GLENNON: Bagehot’s objective was to explain how the British government operated in the 1860s. He suggested that it had in effect split into two separate sets of institutions. The “dignified” institutions consisted of the monarchy and House of Lords. The British people believed that the dignified institutions ran the government. This belief was essential to foster the legitimacy needed for public deference and obedience. But that belief was an illusion. In fact, the government was run by the “efficient” institutions—the House of Commons, the prime minister, and the cabinet—which operated behind-the-scenes, largely removed from public view. Gradually and quietly, these efficient institutions had moved Britain away from a monarchy to become what Bagehot described as a “concealed republic.” My book’s thesis is that in the realm of national security, the United States also has unwittingly drifted into a system of double government—but that it is moving in the opposite direction, away from democracy, toward autocracy. With occasional exceptions, the dignified institutions of the judiciary, Congress, and the presidency are all on the road to becoming hollowed-out museum pieces, while the managers of the military, law enforcement, and intelligence community more and more come to dominate national security policy-making.

FLETCHER FORUM: You identify the pervasive political ignorance on the part of the American public as the root problem, and argue that reform must come from the people. How can this actually work in practice? Is there any hope that change is possible?

GLENNON: It’s a bit simplistic to focus exclusively upon the public’s “pervasive civic ignorance” (a term used by former Supreme Court Justice David Souter). As I point out in the book, the American people are anything but stupid. And while it’s true that they’re not terribly engaged or informed on national security policy, their ignorance is in many ways rational. Americans are very busy people and it doesn’t make much sense to expend a lot of effort learning about policies you can’t change. So we’re in a dilemma: because the dignified institutions can’t empower themselves by drawing upon powers that they lack, energy must come from the outside, from the people—yet as the electorate becomes increasingly uninformed and disengaged, the efficient institutions have all the more incentive to go off on their own. It’s telling and rather sad that the American public has become so reliant upon the government to come up with solutions to its problems that the public is utterly at loose ends to know where or how to begin to devise its own remedy. Learned Hand was right: liberty “lies in the hearts of men and women; when it dies there, no constitution, no law, no court can save it.”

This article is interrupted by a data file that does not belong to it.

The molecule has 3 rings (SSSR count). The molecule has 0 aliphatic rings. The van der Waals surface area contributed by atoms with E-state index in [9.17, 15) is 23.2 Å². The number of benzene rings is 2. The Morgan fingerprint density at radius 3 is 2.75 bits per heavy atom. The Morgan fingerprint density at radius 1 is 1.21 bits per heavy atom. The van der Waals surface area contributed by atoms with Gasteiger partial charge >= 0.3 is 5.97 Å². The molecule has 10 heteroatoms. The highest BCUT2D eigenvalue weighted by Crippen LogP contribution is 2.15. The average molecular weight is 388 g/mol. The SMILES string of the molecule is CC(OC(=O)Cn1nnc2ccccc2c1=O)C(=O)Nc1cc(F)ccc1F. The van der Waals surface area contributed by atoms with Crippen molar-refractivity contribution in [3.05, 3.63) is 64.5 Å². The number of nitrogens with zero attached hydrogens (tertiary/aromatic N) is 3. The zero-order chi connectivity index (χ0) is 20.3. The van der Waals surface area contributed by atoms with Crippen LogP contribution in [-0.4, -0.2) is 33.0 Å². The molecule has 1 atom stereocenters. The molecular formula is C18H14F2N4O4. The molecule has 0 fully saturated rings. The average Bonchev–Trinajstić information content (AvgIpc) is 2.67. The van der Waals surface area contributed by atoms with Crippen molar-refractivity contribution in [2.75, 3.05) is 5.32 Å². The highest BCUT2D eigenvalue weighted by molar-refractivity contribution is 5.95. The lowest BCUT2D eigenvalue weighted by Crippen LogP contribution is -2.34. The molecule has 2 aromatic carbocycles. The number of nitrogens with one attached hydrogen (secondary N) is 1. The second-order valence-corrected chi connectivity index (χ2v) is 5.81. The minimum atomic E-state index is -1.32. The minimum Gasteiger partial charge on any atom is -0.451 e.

FLETCHER FORUM: Does a lame duck President have a different relationship with the Trumanite Network? If President Obama were to read your book and ask for advice on changing the system, what would you tell him?

GLENNON: I’d suggest that he demonstrate to the American people that the book’s thesis is wrong. He could do that by changing the national security policies that he led the American people to believe would be changed. Among other things: (1) fire officials who lie to Congress and the American people, beginning with John Brennan and James Clapper, (2) appoint a special prosecutor to deal with the CIA’s spying on the Senate intelligence committee and Clapper’s false statements to it, (3) stop blocking publication of the Senate intelligence committee’s torture report, (4) stop invoking the state secrets privilege to obstruct judicial challenges to abusive counter-terrorism activities, (5) halt the bombing of Syria until Congress authorizes it, and (6) stop prosecuting and humiliating whistleblowers who spark public debates he claims to welcome.

FLETCHER FORUM: Are there any potential 2016 Presidential candidates that could challenge the Trumanite Network?


FLETCHER FORUM: Do you have any other recommended reading on this subject?

GLENNON: The English Constitution, by Walter Bagehot; President Eisenhower’s farewell address; The Power Elite, by C. Wright Mills; Why Leaders Lie, by John J. Mearsheimer; The Arrogance of Power, by J. William Fulbright; Top Secret America, by Dana Priest and William M. Arkin; the final report of the Church committee (S. Rep. No. 94-755, 1976); On Democracy, by Robert A. Dahl; The New American Militarism, by Andrew Bacevich; Groupthink, by Irving Janus

How to be a Better Ambassador: Nine Lessons from Singapore

Will Extremist Buddhism Undermine Myanmar’s Path to Democracy?